Saturday, the Blue Devils took on an up-and-coming ACC opponent fresh off a big upset, but they quickly squashed Virginia Tech’s hopes of a second straight win against a ranked opponent.
Now, Duke finds itself in that situation once again—just against a different opponent.
After easily dispatching the Hokies in their first conference home game of the year, the No. 9 Blue Devils hit the road again to take on Clemson Wednesday at 7 p.m. at BSW Arena in Greenville, S.C. The Tigers were predicted to finish 12th in the ACC in the preseason rankings, but just knocked off then-No. 16 Louisville Sunday and are riding a three-game winning streak into Wednesday’s contest.
Clemson’s only conference defeat came at the hands of No. 5 North Carolina—which currently sits atop the ACC standings—and a win would catapult the Tigers past Duke early in conference play. But the Blue Devils have reeled off three straight victories of their own to start off ACC action and appear to be playing some of their best basketball of the season after cruising past Virginia Tech thanks to a 50-point first half.
“We played well. We played a team that’s been playing great. The first half was sensational, not just offensively, but defensively,” Duke head coach Mike Krzyzewski said after Saturday’s win. “Overall, that was a really outstanding performance by our kids coming after the huge win in adverse situations Wednesday night [at Wake Forest].”
Duke (14-2, 3-0 in the ACC) used an early onslaught of 3-pointers to put the Hokies in a deep hole Saturday, and a career-best 21 points from center Marshall Plumlee helped keep Virginia Tech from mounting a comeback. If the Blue Devils want to escape Greenville with their perfect conference record intact, they are going to need another big performance from Plumlee against a Clemson squad with plenty of talent and depth in its frontcourt.
Forward Jaron Blossomgame leads the way offensively for the Tigers (10-6, 3-1) with 15.4 points per game on 51.5 percent shooting. At 6-foot-7, he is also the team's top rebounder for the second straight year with 7.1 boards per contest, but is versatile enough to step back and stretch defenses out to the perimeter, where he shoots nearly 40 percent from deep.
With Duke forward Amile Jefferson still sidelined with a fractured right foot, the task of guarding Blossomgame—who scored a game-high 17 points against the Cardinals—will likely fall to freshman Brandon Ingram. Ingram has been seeing much more time at the power forward spot since Jefferson’s injury, and has averaged more than eight rebounds per game in the seven games that Jefferson has missed. In his last two contests, Ingram has transformed into an elite shot-blocker as well, using his 6-foot-9 frame and 7-foot-3 wingspan to amass 10 blocks in that stretch.
“That’s the key point going into the game, knowing I’m playing the four position. So just going in, knowing that I have certain things to do,” Ingram said. “Just focusing on the inside, knowing that I’m going [against] bigger guys, so I’m just using my length to block shots.”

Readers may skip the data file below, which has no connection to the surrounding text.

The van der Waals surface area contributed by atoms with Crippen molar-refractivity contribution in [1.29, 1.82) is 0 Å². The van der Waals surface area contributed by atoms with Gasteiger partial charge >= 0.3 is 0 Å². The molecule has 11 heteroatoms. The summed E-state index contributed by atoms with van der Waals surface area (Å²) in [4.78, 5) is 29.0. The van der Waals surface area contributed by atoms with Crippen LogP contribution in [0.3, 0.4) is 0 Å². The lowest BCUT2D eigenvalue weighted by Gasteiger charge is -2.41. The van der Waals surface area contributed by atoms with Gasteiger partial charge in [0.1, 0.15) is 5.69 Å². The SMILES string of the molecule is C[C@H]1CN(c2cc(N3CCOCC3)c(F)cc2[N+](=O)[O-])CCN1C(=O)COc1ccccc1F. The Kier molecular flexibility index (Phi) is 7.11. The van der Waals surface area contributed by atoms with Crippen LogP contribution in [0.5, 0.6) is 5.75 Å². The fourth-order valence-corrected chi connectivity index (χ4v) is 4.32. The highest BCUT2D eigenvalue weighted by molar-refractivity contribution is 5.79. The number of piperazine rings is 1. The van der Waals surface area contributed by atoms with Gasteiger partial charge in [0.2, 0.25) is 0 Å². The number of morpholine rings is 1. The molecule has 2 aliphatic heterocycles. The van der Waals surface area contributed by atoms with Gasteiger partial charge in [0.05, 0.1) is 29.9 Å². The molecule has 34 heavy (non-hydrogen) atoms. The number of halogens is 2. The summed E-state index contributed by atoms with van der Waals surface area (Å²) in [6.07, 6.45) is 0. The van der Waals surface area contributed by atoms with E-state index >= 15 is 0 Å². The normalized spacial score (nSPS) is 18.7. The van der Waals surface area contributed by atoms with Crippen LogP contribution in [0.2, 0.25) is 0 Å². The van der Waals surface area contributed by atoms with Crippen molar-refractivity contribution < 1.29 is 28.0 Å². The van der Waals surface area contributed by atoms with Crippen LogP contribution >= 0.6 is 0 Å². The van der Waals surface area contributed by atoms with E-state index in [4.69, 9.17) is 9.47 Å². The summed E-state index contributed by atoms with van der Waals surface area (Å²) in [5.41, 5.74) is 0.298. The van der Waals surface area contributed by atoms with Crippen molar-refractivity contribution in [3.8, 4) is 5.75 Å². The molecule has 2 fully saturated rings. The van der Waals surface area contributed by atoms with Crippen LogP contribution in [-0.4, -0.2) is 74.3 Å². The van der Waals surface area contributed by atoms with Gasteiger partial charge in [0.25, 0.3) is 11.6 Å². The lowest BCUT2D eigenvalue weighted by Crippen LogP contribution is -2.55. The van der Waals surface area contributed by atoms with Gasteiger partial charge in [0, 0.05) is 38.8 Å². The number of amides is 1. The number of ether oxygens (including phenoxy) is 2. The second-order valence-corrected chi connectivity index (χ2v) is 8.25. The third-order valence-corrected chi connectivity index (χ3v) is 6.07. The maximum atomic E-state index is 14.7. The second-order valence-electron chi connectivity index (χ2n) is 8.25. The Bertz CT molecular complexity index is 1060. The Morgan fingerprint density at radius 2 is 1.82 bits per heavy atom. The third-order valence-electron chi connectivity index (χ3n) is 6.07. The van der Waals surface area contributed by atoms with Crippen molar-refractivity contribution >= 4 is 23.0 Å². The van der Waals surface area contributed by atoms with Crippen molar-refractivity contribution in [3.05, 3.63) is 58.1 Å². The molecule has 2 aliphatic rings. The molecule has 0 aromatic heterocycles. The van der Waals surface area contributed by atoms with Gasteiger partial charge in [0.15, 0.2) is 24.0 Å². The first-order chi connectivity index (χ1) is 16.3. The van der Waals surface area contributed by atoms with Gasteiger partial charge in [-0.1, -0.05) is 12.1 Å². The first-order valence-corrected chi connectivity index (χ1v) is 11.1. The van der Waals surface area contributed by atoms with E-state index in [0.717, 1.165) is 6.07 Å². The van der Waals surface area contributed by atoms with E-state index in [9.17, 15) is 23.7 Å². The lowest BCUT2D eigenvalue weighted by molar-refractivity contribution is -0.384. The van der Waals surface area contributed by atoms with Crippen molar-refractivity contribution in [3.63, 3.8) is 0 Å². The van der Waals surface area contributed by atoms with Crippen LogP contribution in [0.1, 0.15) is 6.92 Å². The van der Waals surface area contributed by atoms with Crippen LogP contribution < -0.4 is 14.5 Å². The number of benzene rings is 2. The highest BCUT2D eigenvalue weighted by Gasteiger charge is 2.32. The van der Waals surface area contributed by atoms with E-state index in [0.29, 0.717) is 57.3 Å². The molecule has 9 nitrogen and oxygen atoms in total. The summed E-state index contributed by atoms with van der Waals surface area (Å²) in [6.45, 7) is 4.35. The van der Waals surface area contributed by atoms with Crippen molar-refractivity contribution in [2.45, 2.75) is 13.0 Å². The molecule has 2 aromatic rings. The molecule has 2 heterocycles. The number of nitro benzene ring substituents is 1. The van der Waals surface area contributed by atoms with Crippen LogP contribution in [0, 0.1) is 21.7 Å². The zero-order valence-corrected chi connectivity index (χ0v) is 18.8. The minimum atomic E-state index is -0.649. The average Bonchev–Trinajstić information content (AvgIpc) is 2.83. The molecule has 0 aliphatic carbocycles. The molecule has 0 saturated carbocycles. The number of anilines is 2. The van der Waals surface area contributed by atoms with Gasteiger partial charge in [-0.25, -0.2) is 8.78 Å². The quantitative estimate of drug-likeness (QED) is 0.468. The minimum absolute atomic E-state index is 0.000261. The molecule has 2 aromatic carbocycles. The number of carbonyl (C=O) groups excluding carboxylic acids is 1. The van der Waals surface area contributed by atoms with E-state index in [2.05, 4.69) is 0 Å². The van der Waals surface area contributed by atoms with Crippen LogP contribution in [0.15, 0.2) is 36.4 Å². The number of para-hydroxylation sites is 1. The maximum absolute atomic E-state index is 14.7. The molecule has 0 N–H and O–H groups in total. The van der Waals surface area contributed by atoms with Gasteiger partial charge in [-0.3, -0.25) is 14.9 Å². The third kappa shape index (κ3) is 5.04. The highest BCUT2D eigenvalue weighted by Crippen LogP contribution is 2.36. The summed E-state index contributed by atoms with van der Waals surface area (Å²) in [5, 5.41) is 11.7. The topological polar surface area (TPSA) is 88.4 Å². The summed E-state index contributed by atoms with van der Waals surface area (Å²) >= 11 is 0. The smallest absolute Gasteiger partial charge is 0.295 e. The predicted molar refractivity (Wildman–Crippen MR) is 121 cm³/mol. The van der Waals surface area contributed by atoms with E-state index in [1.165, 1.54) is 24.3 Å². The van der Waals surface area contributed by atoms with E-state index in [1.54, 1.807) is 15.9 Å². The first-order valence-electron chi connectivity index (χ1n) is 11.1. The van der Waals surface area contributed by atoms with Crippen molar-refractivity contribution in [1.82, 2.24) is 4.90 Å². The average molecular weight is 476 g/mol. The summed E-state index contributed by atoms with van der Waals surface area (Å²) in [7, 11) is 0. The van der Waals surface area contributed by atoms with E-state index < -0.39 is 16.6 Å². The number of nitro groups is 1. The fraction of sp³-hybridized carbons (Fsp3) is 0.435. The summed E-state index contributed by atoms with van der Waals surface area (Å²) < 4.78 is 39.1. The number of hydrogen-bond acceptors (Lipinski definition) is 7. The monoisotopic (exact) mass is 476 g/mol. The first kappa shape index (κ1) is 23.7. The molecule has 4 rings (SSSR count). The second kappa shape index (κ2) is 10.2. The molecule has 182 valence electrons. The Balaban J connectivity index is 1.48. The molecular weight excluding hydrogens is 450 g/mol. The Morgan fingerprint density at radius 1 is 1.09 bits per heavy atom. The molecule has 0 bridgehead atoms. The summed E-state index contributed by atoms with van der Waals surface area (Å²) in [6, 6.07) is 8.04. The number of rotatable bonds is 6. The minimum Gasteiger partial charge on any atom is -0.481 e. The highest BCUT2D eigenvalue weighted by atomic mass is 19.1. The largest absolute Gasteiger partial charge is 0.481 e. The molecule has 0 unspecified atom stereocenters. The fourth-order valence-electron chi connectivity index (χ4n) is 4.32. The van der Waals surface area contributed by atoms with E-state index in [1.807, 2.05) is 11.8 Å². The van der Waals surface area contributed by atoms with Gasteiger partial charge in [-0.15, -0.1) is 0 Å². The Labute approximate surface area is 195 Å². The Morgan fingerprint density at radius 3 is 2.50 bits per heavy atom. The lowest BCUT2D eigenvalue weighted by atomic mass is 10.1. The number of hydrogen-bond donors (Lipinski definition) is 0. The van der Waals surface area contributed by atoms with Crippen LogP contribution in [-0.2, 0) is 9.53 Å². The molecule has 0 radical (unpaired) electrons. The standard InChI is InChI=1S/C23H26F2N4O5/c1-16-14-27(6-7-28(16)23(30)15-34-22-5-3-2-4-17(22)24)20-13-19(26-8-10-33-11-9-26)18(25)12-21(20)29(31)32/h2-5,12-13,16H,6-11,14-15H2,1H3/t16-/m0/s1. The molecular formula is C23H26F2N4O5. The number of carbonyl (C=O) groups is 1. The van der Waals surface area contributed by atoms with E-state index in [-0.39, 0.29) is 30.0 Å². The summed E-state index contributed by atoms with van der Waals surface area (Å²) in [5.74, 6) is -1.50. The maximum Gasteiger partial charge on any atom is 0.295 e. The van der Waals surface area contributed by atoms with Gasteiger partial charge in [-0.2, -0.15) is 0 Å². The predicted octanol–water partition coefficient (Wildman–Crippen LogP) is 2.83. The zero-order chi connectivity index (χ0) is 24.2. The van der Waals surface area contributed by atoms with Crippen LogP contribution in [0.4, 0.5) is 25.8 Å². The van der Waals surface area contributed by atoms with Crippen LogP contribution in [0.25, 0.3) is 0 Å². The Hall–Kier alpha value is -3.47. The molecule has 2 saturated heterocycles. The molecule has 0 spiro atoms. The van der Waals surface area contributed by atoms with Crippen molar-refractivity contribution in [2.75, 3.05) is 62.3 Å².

Blossomgame is joined down low by a pair of 6-foot-10 centers, Landry Nnoko and Sidy Djitte. Nnoko typically receives the starting nod for head coach Brad Brownwell’s squad and is second in the conference with 2.3 blocks per game, but Djitte comes off the bench to provide an offensive punch in the post, where he leads the team by converting on 67.4 percent of his shots.
Plumlee will be tasked with neutralizing Clemson’s centers while also trying to continue his recent offensive surge. Before his 21-point outburst against the Hokies, Plumlee set a career-high with 18 points against Wake Forest Jan. 6 and finished the week having missed just one field goal and one free throw.
The Warsaw, Ind., native has been the recipient of a steady diet of inside feeds from Duke’s guards, who have been able to penetrate off the dribble and generate easy looks for the big man down low. Part of the reason the Blue Devil ball-handlers have been able to get into the paint so often is the team’s recent hot streak from behind the arc. Duke has made at least eight 3-pointers in four of its past five games, all of them victories. Against the Hokies, the Blue Devils ran away with the game early by hitting seven 3-pointers in the game's opening 7:04.
“They’re not playing horrible defense," Krzyzewski said Saturday. "We just knocked down everything.”
Duke’s offense may have a tougher go Wednesday against the Tigers, who prefer a grind-it-out type of game that contrasts greatly with the Blue Devils’ high-flying offense. Clemson’s opponents are scoring only 62.2 points per game, and the Cardinals shot a woeful 3-for-23 from the 3-point line Sunday, so something will have to give come Wednesday night.
“I know I’m fortunate to play with some really talented teammates who draw a lot of attention,” Plumlee said. “When you have guys like Brandon Ingram and Grayson Allen getting in the lane every possession, they draw a lot of attention, and that leaves openings for either myself or another teammate. So some nights it might be me, some nights it might be someone else, but overall I think it’s winning basketball.”
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